This is the kind of client that practically guarantees bad feedback, so consider yourself lucky he is not responding any more and close the contract as soon as is reasonable. 


Martina P wrote:

I am puzzled how you obtained a job writing blog posts, as this seems to be outside the skill-set that you offer, or show in your portfolio. I find it strange that you are hired for something that you don't advertise, and if I were a very mistrustful person (I am) I would find that suspicious client behaviour. A sort of off-label use, if you will. 

So my theory is that client was up to no good from the start, but it also could be that he was unhappy with your work, and if that's the case, that's more on him than you, because you don't hire a butcher to bake you a cake. 

This is the kind of client that practically guarantees bad feedback, so consider yourself lucky he is not responding any more and close the contract as soon as is reasonable. 


It depends on the topic of the blog.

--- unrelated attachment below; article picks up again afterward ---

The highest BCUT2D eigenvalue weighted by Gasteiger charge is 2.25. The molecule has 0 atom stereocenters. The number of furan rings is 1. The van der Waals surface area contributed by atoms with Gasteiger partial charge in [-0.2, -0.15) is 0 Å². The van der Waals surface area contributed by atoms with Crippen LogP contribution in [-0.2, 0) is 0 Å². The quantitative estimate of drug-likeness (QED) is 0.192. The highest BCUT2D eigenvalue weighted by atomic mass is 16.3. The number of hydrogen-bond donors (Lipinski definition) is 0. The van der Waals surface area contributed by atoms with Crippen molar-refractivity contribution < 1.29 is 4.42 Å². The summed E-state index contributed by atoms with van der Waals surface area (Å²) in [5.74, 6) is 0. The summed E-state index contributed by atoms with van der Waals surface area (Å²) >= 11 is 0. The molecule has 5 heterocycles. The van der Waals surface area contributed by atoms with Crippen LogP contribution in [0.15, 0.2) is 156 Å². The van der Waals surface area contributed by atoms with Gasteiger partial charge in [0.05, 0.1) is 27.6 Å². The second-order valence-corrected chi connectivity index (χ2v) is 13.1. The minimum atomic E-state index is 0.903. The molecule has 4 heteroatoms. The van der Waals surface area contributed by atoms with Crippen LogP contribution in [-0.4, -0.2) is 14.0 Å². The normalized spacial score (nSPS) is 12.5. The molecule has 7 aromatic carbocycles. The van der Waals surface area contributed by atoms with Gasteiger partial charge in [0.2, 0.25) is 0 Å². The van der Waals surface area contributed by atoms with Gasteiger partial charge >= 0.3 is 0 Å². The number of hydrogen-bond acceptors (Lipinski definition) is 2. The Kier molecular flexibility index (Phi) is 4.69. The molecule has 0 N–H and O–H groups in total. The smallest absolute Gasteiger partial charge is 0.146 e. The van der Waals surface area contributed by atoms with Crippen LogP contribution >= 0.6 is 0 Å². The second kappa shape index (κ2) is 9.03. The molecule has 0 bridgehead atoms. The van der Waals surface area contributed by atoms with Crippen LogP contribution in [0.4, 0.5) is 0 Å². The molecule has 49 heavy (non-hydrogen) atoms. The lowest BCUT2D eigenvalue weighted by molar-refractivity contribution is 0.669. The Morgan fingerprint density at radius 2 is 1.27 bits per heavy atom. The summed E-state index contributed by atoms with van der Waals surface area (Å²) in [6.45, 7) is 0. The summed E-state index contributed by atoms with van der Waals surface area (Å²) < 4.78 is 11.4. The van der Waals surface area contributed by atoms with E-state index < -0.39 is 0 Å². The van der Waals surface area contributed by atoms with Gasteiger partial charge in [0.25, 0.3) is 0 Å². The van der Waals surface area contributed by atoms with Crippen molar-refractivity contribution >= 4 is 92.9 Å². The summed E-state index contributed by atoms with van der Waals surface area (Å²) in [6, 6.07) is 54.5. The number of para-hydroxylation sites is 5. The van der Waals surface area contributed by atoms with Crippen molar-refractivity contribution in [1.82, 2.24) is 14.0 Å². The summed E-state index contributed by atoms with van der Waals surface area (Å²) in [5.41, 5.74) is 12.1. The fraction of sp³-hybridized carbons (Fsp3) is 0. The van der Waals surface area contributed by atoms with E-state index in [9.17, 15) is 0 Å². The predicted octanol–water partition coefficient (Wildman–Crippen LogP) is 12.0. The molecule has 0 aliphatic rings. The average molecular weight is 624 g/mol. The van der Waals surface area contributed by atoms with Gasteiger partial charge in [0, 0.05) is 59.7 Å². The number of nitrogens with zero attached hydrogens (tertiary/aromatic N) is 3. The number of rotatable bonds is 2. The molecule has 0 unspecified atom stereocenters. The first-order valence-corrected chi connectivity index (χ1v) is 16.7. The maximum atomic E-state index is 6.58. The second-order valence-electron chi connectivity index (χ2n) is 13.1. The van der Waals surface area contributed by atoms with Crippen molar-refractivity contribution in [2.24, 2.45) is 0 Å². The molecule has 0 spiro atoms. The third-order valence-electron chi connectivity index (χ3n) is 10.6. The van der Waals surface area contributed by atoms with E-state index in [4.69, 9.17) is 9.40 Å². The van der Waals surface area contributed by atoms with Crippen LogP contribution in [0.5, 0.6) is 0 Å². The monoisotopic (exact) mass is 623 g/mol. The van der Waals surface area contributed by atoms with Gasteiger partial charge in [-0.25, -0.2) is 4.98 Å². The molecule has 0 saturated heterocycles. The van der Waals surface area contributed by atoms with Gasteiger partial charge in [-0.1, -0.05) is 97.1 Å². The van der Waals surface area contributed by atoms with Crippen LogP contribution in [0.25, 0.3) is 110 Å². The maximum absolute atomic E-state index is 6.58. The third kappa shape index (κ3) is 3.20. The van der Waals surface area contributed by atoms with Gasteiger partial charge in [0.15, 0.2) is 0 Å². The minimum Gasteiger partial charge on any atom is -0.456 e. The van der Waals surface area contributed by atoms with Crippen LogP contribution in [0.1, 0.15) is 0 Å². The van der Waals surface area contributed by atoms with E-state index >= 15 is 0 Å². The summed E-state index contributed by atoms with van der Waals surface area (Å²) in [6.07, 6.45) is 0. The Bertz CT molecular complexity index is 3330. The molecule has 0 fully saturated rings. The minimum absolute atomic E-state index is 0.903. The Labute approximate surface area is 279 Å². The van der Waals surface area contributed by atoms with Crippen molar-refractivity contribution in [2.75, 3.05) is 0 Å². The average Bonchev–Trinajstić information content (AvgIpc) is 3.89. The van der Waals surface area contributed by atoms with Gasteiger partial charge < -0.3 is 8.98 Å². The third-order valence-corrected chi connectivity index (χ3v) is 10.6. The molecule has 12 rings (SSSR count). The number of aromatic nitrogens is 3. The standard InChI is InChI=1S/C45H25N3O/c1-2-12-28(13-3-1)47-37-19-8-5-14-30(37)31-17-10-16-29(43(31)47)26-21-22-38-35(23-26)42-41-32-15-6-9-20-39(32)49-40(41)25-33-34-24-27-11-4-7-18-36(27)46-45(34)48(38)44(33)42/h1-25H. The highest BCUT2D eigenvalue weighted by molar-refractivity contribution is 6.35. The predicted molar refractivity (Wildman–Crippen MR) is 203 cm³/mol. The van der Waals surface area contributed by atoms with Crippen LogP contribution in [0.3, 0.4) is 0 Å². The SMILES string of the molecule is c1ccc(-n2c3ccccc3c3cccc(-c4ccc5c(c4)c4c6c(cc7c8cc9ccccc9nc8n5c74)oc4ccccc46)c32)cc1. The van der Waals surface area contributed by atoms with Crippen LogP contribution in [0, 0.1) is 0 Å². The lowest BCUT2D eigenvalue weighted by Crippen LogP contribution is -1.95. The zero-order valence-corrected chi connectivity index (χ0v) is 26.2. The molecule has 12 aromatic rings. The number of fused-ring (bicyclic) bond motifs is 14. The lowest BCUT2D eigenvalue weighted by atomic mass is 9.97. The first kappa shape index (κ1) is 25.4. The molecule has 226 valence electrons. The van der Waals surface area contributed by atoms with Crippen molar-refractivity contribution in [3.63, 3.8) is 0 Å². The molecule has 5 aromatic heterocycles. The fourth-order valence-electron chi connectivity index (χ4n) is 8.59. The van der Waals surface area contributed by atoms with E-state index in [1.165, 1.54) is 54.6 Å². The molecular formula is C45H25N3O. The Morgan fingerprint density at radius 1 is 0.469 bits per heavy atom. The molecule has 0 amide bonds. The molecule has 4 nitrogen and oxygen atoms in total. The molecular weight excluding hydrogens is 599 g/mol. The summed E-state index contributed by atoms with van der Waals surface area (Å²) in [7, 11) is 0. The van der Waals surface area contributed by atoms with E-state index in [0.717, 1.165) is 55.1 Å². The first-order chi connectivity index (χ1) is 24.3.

Jennifer R wrote:

Martina P wrote:

I am puzzled how you obtained a job writing blog posts, as this seems to be outside the skill-set that you offer, or show in your portfolio. I find it strange that you are hired for something that you don't advertise, and if I were a very mistrustful person (I am) I would find that suspicious client behaviour. A sort of off-label use, if you will. 

So my theory is that client was up to no good from the start, but it also could be that he was unhappy with your work, and if that's the case, that's more on him than you, because you don't hire a butcher to bake you a cake. 

This is the kind of client that practically guarantees bad feedback, so consider yourself lucky he is not responding any more and close the contract as soon as is reasonable. 


It depends on the topic of the blog.


Just because you know a lot about a subject does not mean you can write well about it, IMO.


Martina P wrote:


Just because you know a lot about a subject does not mean you can write well about it, IMO.


On the other hand, if you don't understand a subject well, there is zero possibility that you can write about it well.

Actually I have provided content writing services before. If the client felt I have delivered lesser quality work, he should at least show some decency to reply back. However, if he is in for a free lunch - he can obviously have his way in this buyers' market.